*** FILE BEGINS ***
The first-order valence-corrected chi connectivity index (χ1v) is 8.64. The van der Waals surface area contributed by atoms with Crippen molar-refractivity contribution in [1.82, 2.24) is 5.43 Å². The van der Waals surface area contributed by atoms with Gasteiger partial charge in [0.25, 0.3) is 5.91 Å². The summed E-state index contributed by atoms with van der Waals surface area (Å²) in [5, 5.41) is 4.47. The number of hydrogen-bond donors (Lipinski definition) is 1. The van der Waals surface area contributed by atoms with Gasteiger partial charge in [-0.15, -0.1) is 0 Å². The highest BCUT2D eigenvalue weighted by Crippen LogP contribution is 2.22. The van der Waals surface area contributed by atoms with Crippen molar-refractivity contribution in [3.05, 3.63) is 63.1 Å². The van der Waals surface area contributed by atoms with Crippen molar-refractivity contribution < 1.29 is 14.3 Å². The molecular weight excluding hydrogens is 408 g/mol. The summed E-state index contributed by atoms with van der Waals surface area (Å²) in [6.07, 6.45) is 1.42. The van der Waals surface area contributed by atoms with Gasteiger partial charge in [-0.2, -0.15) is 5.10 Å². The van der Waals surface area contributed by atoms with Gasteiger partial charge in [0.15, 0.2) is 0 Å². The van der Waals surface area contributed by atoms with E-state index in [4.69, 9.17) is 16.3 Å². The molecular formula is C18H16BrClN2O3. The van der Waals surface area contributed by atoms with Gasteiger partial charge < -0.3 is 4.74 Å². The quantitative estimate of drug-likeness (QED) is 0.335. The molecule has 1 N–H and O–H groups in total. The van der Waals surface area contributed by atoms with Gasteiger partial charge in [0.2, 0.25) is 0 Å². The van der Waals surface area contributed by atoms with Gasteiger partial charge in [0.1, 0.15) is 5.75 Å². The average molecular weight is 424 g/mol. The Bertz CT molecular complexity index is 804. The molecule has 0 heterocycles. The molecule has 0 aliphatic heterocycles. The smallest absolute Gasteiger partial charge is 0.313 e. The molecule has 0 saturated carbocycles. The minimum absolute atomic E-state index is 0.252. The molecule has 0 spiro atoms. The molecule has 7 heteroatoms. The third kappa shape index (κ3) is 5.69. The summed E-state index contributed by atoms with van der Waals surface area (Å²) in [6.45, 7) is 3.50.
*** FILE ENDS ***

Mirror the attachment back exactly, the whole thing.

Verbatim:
The first-order valence-corrected chi connectivity index (χ1v) is 8.64. The van der Waals surface area contributed by atoms with Crippen molar-refractivity contribution in [1.82, 2.24) is 5.43 Å². The van der Waals surface area contributed by atoms with Gasteiger partial charge in [0.25, 0.3) is 5.91 Å². The summed E-state index contributed by atoms with van der Waals surface area (Å²) in [5, 5.41) is 4.47. The number of hydrogen-bond donors (Lipinski definition) is 1. The van der Waals surface area contributed by atoms with Gasteiger partial charge in [-0.15, -0.1) is 0 Å². The highest BCUT2D eigenvalue weighted by Crippen LogP contribution is 2.22. The van der Waals surface area contributed by atoms with Crippen molar-refractivity contribution in [3.05, 3.63) is 63.1 Å². The van der Waals surface area contributed by atoms with Crippen molar-refractivity contribution < 1.29 is 14.3 Å². The molecular weight excluding hydrogens is 408 g/mol. The summed E-state index contributed by atoms with van der Waals surface area (Å²) in [6.07, 6.45) is 1.42. The van der Waals surface area contributed by atoms with Gasteiger partial charge in [-0.2, -0.15) is 5.10 Å². The van der Waals surface area contributed by atoms with Gasteiger partial charge in [0.15, 0.2) is 0 Å². The van der Waals surface area contributed by atoms with E-state index in [4.69, 9.17) is 16.3 Å². The molecular formula is C18H16BrClN2O3. The van der Waals surface area contributed by atoms with Gasteiger partial charge < -0.3 is 4.74 Å². The quantitative estimate of drug-likeness (QED) is 0.335. The molecule has 1 N–H and O–H groups in total. The van der Waals surface area contributed by atoms with Gasteiger partial charge in [0.2, 0.25) is 0 Å². The van der Waals surface area contributed by atoms with Gasteiger partial charge in [0.1, 0.15) is 5.75 Å². The average molecular weight is 424 g/mol. The Bertz CT molecular complexity index is 804. The molecule has 0 heterocycles. The molecule has 0 aliphatic heterocycles. The smallest absolute Gasteiger partial charge is 0.313 e. The molecule has 0 saturated carbocycles. The minimum absolute atomic E-state index is 0.252. The molecule has 0 spiro atoms. The molecule has 7 heteroatoms. The third kappa shape index (κ3) is 5.69. The summed E-state index contributed by atoms with van der Waals surface area (Å²) in [6.45, 7) is 3.50.